: Engineering mathematics. Engineering analysis. (TA347
: Evolutionary computation. Information technology–Mathematics.1
Yes, Tom English was right to warn us not to buy the book until the authors establish that their mathematical analysis of search applies to models of evolution.
But some of us have bought (or borrowed) the book nevertheless. As Denyse O’Leary said: It is surprisingly easy to read. I suppose she is right, as long as you do not try to follow their conclusions, but accept it as Gospel truth.
In the thread Who thinks Introduction to Evolutionary Informatics should be on your summer reading list? at Uncommon Descent, there is a list of endorsements – and I have to wonder if everyone who endorsed the book actually read it. “Rigorous and humorous”? Really?
Dembski, Marks, and Ewert will never explain how their work applies to models of evolution. But why not create at list of things which are problematic (or at least strange) with the book itself? Here is a start (partly copied from UD):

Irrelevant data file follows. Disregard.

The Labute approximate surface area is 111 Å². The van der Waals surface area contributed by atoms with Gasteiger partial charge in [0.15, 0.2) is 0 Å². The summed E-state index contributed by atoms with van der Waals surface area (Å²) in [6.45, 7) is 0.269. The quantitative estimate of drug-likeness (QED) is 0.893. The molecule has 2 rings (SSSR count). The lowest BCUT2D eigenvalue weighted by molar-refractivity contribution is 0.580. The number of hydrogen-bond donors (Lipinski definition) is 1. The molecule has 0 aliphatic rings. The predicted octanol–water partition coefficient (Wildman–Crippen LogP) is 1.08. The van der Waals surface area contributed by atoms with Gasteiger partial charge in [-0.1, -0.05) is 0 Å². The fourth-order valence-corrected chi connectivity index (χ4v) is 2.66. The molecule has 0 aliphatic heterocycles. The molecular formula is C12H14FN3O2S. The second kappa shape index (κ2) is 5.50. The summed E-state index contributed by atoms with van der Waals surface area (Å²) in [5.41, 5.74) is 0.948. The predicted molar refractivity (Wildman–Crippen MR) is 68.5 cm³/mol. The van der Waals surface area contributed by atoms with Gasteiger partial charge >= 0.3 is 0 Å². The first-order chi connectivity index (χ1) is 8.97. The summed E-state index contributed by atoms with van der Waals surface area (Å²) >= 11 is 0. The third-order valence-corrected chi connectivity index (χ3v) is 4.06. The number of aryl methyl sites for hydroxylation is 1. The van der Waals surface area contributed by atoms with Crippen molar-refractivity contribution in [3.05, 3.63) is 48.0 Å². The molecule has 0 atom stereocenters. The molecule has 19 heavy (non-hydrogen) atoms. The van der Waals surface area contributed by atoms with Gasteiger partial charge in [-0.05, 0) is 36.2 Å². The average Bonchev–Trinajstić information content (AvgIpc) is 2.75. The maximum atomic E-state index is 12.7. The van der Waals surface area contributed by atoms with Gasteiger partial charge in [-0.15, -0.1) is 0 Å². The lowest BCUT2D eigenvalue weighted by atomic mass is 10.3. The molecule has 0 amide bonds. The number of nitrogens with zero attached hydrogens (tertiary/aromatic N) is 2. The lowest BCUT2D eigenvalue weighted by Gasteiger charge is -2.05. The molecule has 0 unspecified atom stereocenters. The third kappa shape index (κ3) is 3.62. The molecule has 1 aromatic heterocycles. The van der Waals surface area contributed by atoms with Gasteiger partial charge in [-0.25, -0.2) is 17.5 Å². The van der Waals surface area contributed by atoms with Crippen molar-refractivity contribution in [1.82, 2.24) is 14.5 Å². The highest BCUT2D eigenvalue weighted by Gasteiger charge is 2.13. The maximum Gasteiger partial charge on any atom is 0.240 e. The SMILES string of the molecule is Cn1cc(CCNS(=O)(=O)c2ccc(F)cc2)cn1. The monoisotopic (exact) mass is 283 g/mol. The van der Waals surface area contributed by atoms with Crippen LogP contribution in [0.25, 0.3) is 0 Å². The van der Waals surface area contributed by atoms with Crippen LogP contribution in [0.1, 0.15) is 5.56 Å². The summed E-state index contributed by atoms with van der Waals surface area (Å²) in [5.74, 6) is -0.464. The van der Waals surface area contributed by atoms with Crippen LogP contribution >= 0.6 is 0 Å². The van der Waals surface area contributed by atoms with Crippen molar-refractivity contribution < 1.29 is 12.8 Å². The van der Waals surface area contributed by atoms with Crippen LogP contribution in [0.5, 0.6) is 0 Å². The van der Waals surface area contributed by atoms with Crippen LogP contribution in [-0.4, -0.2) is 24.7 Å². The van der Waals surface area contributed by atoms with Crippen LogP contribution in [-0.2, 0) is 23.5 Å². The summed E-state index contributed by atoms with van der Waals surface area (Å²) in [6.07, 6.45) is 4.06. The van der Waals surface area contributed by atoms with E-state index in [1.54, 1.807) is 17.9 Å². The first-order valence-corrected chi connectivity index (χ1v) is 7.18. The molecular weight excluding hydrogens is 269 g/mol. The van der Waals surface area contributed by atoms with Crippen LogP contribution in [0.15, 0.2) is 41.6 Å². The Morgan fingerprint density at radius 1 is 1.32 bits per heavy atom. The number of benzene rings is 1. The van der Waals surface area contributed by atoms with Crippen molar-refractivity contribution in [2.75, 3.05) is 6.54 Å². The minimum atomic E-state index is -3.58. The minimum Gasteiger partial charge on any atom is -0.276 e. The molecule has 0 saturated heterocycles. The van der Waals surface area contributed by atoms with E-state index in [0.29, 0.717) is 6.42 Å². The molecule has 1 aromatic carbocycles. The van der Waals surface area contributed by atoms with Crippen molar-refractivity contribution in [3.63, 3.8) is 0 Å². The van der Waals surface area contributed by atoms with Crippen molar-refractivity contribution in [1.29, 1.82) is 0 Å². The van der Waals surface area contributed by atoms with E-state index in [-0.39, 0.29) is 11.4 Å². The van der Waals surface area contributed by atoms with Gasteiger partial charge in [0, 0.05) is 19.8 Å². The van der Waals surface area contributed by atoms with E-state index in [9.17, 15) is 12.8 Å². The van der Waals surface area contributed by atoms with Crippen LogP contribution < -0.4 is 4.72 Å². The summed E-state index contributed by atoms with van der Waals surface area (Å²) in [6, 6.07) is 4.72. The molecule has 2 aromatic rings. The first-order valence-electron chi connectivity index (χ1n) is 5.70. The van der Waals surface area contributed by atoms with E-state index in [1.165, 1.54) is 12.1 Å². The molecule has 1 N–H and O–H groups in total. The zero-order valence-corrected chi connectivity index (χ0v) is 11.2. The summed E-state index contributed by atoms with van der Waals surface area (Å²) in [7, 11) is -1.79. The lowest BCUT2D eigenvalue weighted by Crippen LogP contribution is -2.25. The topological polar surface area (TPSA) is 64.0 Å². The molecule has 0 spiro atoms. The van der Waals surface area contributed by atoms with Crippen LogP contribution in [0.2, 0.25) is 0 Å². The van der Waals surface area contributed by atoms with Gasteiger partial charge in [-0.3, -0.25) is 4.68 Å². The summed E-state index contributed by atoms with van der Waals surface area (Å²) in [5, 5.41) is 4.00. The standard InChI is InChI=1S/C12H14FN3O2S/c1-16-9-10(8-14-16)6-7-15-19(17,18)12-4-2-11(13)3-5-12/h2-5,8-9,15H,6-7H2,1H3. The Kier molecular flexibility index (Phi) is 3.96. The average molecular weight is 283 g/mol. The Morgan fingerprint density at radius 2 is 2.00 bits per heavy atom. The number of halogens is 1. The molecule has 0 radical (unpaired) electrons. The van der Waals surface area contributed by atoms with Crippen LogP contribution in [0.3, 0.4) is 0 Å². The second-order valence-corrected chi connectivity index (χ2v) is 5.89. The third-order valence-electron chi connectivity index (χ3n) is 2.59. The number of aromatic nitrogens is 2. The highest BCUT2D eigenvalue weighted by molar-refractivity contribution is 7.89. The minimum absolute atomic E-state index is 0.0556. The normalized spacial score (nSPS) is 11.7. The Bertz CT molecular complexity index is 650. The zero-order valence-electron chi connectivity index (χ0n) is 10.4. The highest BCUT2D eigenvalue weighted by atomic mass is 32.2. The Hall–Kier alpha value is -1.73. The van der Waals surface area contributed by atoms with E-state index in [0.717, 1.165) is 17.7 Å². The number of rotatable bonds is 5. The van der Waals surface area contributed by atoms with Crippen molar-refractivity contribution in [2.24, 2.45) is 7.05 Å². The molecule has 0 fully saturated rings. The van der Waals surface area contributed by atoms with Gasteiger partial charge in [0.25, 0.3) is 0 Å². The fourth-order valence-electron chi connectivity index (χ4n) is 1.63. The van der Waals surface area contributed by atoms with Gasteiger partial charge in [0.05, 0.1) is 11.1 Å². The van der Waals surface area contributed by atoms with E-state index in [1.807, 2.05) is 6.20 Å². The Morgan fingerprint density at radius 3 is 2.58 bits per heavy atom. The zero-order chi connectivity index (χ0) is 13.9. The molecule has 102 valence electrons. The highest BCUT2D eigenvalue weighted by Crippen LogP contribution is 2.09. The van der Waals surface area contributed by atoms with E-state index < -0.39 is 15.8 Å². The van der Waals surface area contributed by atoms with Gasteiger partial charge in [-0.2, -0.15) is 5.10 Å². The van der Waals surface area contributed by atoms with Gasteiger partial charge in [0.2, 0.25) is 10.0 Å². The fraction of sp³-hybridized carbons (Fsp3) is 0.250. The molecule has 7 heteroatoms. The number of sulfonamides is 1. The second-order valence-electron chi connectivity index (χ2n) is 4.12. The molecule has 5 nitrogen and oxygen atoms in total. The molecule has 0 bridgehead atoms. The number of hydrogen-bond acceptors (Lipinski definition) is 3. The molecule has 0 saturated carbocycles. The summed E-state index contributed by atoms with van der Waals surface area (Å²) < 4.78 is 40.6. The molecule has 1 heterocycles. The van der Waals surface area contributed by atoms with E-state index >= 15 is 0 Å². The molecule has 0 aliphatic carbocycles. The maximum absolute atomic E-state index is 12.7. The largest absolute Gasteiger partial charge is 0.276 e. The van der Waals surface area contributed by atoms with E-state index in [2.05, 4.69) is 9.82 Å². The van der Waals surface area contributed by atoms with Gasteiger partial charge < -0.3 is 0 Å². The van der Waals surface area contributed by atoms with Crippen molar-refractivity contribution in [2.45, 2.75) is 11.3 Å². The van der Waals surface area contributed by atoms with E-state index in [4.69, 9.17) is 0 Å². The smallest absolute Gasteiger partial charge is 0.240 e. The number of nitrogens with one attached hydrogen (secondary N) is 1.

Mung, to petrushka, elsewhere:
Everyone does not understand “genetic load” and those that do claim to understand are probably wrong. Why don’t you start an OP on genetic load and the genetic load argument? That would be interesting. Betting you won’t.
This is such an OP. I believe the genetic load argument*** was initially proposed by Susumu Ohno in 1972, whose paper also introduced the then-scare-quoted term “junk”. It’s brief, accessible, and worth a read for anyone who wishes to offer an opinion/understand (not necessarily in that order).
The short version: sequence-related function must be subject to deleterious mutations. Long genomes (such as those of most eukaryotes) contain too many bases for the entire genome to be considered functional in that way, given known mutation rates. The bulk of such genomes must either have functions that are not related to sequence, or no function at all.
Interestingly, the paper is hosted on the site of an anti-junk-er, Andras Pellionisz, a self-promoting double-PhD’d … er … maverick. Also of interest is that, contrary to some ID narratives, the idea was initially resisted by ‘Darwinists’, if that term is understood not as people who simply accept evolution, but as people who place most emphasis on Natural Selection. Perfectionism is not the sole preserve of Creationists.
More recent work has characterised the nonfunctional fraction, and this lends considerable empirical support to Ohno’s contentions.
[eta: link to comment]
***[eta: in relation to genome size, not the first time anyone, ever, discussed genetic load!]